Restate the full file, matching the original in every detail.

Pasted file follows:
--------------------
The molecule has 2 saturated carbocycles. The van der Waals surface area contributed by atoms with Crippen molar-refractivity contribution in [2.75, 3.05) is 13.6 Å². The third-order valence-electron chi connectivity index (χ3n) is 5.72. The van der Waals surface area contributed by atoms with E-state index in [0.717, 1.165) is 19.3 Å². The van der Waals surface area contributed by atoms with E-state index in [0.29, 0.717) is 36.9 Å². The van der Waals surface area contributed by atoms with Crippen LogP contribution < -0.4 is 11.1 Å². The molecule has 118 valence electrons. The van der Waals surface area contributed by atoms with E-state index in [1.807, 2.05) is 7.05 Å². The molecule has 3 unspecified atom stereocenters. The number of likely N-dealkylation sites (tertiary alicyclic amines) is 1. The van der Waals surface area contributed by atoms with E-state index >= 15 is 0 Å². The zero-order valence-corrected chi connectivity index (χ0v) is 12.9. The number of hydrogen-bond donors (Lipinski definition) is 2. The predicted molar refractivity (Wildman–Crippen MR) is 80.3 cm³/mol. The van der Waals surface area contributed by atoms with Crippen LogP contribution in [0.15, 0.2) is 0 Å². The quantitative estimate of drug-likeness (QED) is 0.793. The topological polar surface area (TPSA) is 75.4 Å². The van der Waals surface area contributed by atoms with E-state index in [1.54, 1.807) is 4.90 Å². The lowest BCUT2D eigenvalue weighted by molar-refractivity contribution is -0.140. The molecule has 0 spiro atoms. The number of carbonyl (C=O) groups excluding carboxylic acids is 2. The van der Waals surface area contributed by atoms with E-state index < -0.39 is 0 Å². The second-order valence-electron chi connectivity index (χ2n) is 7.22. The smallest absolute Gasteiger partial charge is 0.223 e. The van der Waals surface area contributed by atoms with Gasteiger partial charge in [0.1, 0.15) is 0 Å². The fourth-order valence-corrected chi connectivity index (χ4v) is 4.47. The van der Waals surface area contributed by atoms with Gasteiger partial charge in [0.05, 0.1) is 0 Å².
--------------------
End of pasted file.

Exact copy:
The molecule has 2 saturated carbocycles. The van der Waals surface area contributed by atoms with Crippen molar-refractivity contribution in [2.75, 3.05) is 13.6 Å². The third-order valence-electron chi connectivity index (χ3n) is 5.72. The van der Waals surface area contributed by atoms with E-state index in [0.717, 1.165) is 19.3 Å². The van der Waals surface area contributed by atoms with E-state index in [0.29, 0.717) is 36.9 Å². The van der Waals surface area contributed by atoms with Crippen LogP contribution < -0.4 is 11.1 Å². The molecule has 118 valence electrons. The van der Waals surface area contributed by atoms with E-state index in [1.807, 2.05) is 7.05 Å². The molecule has 3 unspecified atom stereocenters. The number of likely N-dealkylation sites (tertiary alicyclic amines) is 1. The van der Waals surface area contributed by atoms with E-state index >= 15 is 0 Å². The zero-order valence-corrected chi connectivity index (χ0v) is 12.9. The number of hydrogen-bond donors (Lipinski definition) is 2. The predicted molar refractivity (Wildman–Crippen MR) is 80.3 cm³/mol. The van der Waals surface area contributed by atoms with Crippen LogP contribution in [0.15, 0.2) is 0 Å². The quantitative estimate of drug-likeness (QED) is 0.793. The topological polar surface area (TPSA) is 75.4 Å². The van der Waals surface area contributed by atoms with E-state index in [1.54, 1.807) is 4.90 Å². The lowest BCUT2D eigenvalue weighted by molar-refractivity contribution is -0.140. The molecule has 0 spiro atoms. The number of carbonyl (C=O) groups excluding carboxylic acids is 2. The van der Waals surface area contributed by atoms with E-state index < -0.39 is 0 Å². The second-order valence-electron chi connectivity index (χ2n) is 7.22. The smallest absolute Gasteiger partial charge is 0.223 e. The van der Waals surface area contributed by atoms with Gasteiger partial charge in [0.1, 0.15) is 0 Å². The fourth-order valence-corrected chi connectivity index (χ4v) is 4.47. The van der Waals surface area contributed by atoms with Gasteiger partial charge in [0.05, 0.1) is 0 Å².